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October 15, 2015

People of the Times


The American Concrete Pavement Association has named Julie Vandenbossche, faculty member in civil and environmental engineering at the Swanson School of Engineering, as the winner of the 2015 Marlin J. Knutson Award for Technical Achievement.

The award is presented annually to an individual or group who has made significant contributions to the development and implementation of innovative technical approaches in design or construction of concrete pavements.

Vandenbossche will receive the award at the ACPA’s annual meeting in December.

According to the award letter, Vandenbossche has “made many significant, high-quality contributions to our industry. In particular, recent work on design of concrete overlays on asphalt pavements is the foremost achievement represented through this award. The design models you have develo ped offer the concrete pavement industry new opportunities as we continue on our quest to provide alternatives to traditional asphalt resurfacing.”

Vandenbossche leads the Swanson school’s Pavement Mechanics and Materials Lab, which casts, cures and tests concrete specimens as well as other pavement materials. Prior to joining Pitt in 2002, she was senior engineer at the Minnesota Department of Transportation, where she researched the design, analysis and rehabilitation of concrete pavements.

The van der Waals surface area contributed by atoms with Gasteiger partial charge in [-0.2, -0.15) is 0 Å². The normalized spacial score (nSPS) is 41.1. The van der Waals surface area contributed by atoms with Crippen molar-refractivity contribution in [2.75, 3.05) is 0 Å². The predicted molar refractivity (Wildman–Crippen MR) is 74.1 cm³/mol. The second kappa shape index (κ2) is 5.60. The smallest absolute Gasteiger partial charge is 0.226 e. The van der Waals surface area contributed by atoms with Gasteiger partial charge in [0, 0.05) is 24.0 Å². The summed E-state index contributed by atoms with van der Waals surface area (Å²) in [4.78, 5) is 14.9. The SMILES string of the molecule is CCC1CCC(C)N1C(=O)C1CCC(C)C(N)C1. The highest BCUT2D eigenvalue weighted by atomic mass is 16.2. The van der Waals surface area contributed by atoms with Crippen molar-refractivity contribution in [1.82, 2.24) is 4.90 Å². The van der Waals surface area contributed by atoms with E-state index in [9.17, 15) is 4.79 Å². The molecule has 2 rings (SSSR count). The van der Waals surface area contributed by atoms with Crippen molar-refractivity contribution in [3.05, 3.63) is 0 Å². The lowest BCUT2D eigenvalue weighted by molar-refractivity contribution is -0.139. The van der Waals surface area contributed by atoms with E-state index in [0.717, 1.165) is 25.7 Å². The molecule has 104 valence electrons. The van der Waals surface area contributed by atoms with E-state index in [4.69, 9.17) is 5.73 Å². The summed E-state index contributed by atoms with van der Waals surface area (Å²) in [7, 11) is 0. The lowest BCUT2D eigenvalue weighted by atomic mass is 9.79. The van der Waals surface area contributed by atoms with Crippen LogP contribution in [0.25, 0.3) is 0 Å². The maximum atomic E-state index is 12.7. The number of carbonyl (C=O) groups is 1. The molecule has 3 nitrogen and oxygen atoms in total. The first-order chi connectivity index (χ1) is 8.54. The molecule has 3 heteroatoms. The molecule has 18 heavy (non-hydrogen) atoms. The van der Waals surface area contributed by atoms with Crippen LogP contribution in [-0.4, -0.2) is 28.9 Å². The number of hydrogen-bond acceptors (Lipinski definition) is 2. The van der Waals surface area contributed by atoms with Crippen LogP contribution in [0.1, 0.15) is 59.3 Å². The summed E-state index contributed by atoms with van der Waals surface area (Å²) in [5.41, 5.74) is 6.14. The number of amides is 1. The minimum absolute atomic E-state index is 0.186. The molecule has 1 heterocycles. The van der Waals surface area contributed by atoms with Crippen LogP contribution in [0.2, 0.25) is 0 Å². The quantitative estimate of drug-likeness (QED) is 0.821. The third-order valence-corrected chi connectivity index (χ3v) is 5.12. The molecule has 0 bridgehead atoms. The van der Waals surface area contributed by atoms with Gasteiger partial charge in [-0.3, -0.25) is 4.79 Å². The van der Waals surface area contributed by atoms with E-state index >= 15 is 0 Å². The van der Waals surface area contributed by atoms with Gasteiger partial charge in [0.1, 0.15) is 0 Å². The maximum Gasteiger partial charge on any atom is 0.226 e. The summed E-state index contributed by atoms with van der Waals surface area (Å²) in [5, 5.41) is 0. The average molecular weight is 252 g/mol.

Vandenbossche received her bachelor’s and master’s in civil engineering from Michigan State University and her PhD in civil engineering from the University of Minnesota.


Kannu Sahni, director of community relations, has been appointed to a two-year term on the Governor’s Advisory Commission on Asian American Affairs and to the Welcoming Pittsburgh Advisory Council.

The commission advises the governor on policies, procedures, legislation and regulations that affect Asian-American communities; develops, reviews and recommends policies in the areas of health and human services, housing, education, employment, business formation and other relevant areas, which affect Asian-American communities; provides assistance and advice to state agencies; and works with state officials, among other duties.

Sahni also was one of several Pitt faculty and staff appointed to Welcoming Pittsburgh, a city-wide initiative designed to celebrate the city’s immigrant past and lay the groundwork for greater immigrant integration.

Other current and former Pitt faculty and staff appointed to Welcoming Pittsburgh were Andrew Pugh, Graduate School of Public and International Affairs; Josephine Olson, Katz Graduate School of Business; Sheila Wells Rathke, All Temps; and Carol Mohamed, former director of diversity and inclusion as well as Title IX coordinator, who retired in June.

The 40-member council’s main task over the coming months will be working with a facilitator to write a long-term and sustainable Welcoming Pittsburgh implementation plan. That plan will include efforts to engage both existing Pittsburgh residents and new ones, and synthesize welcoming practices into city government and its partners in local business, nonprofit and community groups.


A Pitt faculty member who has received numerous national and international accolades — among them an Olympic gold medal — now will have an award medal struck in his honor.